Metro Officials Lay Out Agency’s Future Plans

Maryland lawmakers listen as Metro official Tom Webster (left) discusses the transit agency’s proposed fiscal 2019 budget on Jan. 19. (William J. Ford/The Washington Informer)
Maryland lawmakers listen as Metro official Tom Webster (left) discusses the transit agency’s proposed fiscal 2019 budget on Jan. 19. (William J. Ford/The Washington Informer)

ANNAPOLIS, Md. — In an attempt to convince local jurisdictions to pony up more money, Metro officials meet with Maryland lawmakers Friday, Jan. 19 in the first of several workgroup sessions during the 90-day General Assembly.

Thomas Webster, managing director of the transit agency’s office of management and budget services, explained how service reductions and fare increases are not proposed in the $3.1 billion fiscal 2019 budget.

However, Metro General Manager Paul Wiedefeld has said an additional $165 million would be needed from each jurisdiction of Maryland, D.C. and Virginia.

Some of the budget is earmarked for delivery of 7000-series railcars to replace older trains, new buses and paratransit vehicles and repair tracks and radio and wireless systems.

“As the system ages, the needs grow more,” Webster said.

Several lawmakers from Prince George’s County asked about plans to boost development near the Metro stations. Projects already underway include mixed-use developments at New Carrollton, College Park and Largo.

Charlie Scott, government relations officer for Metro, said there was a “setback” for a current project in Capitol Heights near the D.C. border. Donatelli Development of Bethesda proposed a six-story apartment complex with a parking garage and 18,000 square feet of retail space at the station.

Scott declined to comment after the discussion and deferred questions to the agency’s media relations department.

A Metro spokeswoman said in an email Friday evening that no project will happen for now.

“Due to unforeseen site conditions that could impact the proposed development, the developer selected for the Capitol Heights Metro station terminated its joint development agreement, as allowed under the terms of the contract,” according to the statement. “Metro continues to explore its options for developing the property in the future.”

Meanwhile, Delegate Tony Knotts (D-District 26) of Oxon Hill pushed for a number on the amount the county currently contributes to Metro.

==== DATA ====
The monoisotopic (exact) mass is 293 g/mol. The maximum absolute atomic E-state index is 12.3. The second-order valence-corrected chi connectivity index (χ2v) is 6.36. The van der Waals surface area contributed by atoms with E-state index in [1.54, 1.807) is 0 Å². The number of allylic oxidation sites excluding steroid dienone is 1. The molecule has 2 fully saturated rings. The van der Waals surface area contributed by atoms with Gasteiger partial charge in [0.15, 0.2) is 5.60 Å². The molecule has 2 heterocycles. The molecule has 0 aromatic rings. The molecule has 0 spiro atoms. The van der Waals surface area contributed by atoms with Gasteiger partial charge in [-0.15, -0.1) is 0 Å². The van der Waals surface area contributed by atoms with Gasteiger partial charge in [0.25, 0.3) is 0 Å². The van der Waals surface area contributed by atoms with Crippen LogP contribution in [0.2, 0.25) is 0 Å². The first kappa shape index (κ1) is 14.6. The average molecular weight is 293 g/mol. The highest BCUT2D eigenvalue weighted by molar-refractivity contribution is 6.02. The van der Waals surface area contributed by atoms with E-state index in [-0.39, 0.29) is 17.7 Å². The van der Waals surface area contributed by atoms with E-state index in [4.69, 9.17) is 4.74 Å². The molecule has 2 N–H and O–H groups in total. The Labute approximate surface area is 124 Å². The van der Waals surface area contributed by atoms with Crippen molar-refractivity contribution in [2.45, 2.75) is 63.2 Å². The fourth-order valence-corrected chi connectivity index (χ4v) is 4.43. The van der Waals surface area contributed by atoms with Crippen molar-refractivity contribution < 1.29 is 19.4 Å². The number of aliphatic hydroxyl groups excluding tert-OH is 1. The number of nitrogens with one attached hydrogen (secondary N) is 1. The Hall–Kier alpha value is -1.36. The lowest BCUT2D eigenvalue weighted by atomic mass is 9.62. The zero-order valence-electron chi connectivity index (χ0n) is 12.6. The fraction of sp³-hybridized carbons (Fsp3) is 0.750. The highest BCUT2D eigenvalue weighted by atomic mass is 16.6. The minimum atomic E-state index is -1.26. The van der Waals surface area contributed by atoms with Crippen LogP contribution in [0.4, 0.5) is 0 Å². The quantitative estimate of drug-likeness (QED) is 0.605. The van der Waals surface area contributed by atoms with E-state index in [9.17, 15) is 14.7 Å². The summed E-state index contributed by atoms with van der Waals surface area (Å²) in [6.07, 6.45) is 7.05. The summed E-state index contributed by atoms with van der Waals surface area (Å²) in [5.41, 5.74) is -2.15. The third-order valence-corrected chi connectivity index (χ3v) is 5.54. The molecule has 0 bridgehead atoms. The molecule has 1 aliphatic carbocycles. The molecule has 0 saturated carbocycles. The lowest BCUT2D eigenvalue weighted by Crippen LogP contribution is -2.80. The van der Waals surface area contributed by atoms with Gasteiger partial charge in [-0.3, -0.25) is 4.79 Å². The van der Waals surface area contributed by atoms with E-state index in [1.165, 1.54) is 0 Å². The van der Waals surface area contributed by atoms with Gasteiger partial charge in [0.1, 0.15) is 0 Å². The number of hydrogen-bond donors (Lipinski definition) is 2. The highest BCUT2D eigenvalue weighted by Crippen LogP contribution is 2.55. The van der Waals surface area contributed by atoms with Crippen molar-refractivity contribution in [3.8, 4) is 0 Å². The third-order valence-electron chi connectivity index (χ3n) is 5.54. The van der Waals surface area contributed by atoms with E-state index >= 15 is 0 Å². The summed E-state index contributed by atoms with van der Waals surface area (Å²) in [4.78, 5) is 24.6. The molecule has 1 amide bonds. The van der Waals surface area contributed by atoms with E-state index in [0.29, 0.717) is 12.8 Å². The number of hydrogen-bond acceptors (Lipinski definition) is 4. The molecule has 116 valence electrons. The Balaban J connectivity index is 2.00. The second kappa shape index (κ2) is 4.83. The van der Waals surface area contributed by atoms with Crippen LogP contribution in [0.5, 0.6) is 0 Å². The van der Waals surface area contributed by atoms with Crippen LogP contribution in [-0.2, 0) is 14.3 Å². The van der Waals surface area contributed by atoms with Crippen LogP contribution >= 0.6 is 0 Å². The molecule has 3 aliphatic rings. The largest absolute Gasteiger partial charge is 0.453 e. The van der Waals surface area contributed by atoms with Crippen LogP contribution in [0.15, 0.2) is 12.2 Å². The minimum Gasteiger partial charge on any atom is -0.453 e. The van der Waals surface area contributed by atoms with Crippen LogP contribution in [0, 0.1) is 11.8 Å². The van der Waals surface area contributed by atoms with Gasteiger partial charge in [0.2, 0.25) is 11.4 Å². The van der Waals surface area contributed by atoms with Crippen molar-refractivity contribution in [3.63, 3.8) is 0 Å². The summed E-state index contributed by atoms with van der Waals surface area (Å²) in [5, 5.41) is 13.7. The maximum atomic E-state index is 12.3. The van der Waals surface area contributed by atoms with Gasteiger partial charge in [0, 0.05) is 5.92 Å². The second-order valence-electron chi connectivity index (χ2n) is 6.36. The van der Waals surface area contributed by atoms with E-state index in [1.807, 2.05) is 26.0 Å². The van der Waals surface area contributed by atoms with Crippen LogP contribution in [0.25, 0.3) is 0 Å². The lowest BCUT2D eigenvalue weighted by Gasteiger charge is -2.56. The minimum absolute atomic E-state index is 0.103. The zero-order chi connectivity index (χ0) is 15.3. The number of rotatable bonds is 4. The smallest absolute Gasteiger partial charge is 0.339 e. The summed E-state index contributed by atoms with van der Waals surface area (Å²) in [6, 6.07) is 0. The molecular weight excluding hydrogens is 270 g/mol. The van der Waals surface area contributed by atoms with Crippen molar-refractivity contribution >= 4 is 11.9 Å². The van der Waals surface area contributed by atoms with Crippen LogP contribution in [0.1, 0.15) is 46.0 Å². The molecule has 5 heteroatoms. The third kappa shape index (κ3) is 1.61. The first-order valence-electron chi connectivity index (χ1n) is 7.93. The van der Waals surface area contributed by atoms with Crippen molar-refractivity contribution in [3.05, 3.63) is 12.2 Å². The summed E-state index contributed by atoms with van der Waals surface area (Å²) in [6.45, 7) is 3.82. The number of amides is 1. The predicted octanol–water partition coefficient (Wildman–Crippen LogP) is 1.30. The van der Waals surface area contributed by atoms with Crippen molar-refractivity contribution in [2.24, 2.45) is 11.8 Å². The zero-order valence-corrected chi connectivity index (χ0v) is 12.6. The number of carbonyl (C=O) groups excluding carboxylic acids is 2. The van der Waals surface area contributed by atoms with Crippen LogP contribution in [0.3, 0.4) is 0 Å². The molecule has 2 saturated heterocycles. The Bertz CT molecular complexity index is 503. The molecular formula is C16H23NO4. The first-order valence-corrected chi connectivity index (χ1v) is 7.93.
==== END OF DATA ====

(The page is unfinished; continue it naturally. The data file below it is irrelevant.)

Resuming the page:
Scott said $500 million come from Prince George’s and Montgomery counties.

So Knotts asked about any future plans to expand Metrorail into southern Prince George’s, especially with heavily traveled roads such as Route 210 and Branch Avenue.

None, Scott replied.

“It’s disgraceful,” Knotts said after the session. “If Southern Prince George’s County is not part of any discussion, then I question why so much emphasis should be put on funding. We should leverage the importance of our area. You can’t have one without the other.”

The next workshop will be Feb. 2 with Shyam Kannan, Metro’s managing director of planning, to discuss the future of transit in the D.C. region.

Meanwhile, a survey released last week claims Metro has poorly managed the transit agency for years and lack of adequate funding continues to hurt the system.

Alexandria, Va.-based Fingerhut Granados Opinion Research surveyed 450 residents from the D.C. region and found “overwhelming” support for improving Metro through a series of taxes: sales, car rentals at airports and businesses located near Metro stations.

The Amalgamated Transit Union International, which has an affiliated group Local 689 with employees at Metro, commissioned Fingerhut to conduct the poll Dec. 11-15.

Lawrence Hanley, president of ATU International, said there’s been a crisis going on for several years with the transit agency.

“Over the course of the last 40 years where there should have been upkeep in the system and preventive maintenance, there was not,” he said. “All of a sudden, the entire system is collapsing at one time.”

When questioned about the best way or policy to solve Metro’s problems, 73 percent agreed that new sources of funding such as a regional sales tax is the answer.

About 81 percent disagreed with decreasing the workforce and hiring less experienced workers to save money.

“The public doesn’t buy the anti-worker stuff,” said Vic Fingerhut, whose company conducted the survey. “Cutting the workforce is not the way to go.”

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About William J. Ford – Washington Informer Staff Writer 563 Articles
I decided I wanted to become a better writer while attending Bowie State University and figured that writing for the school newspaper would help. I’m not sure how much it helped, but I enjoyed it so much I decided to keep on doing it, which I still thoroughly enjoy 20 years later. If I weren’t a journalist, I would coach youth basketball. Actually, I still play basketball, or at least try to play, once a week. My kryptonite is peanut butter. What makes me happy – seeing my son and two godchildren grow up. On the other hand, a bad call made by an official during a football or basketball game makes me throw up my hands and scream. Favorite foods include pancakes and scrambled eggs which I could eat 24-7. The strangest thing that’s ever happened to me, or more accurately the most painful, was when I was hit by a car on Lancaster Avenue in Philadelphia. If I had the power or money to change the world, I’d make sure everyone had three meals a day. And while I don’t have a motto or favorite quote, I continue to laugh which keeps me from driving myself crazy. You can reach me several ways: Twitter @jabariwill, Instagram will_iam.ford2281 or e-mail, wford@washingtoninformer.com

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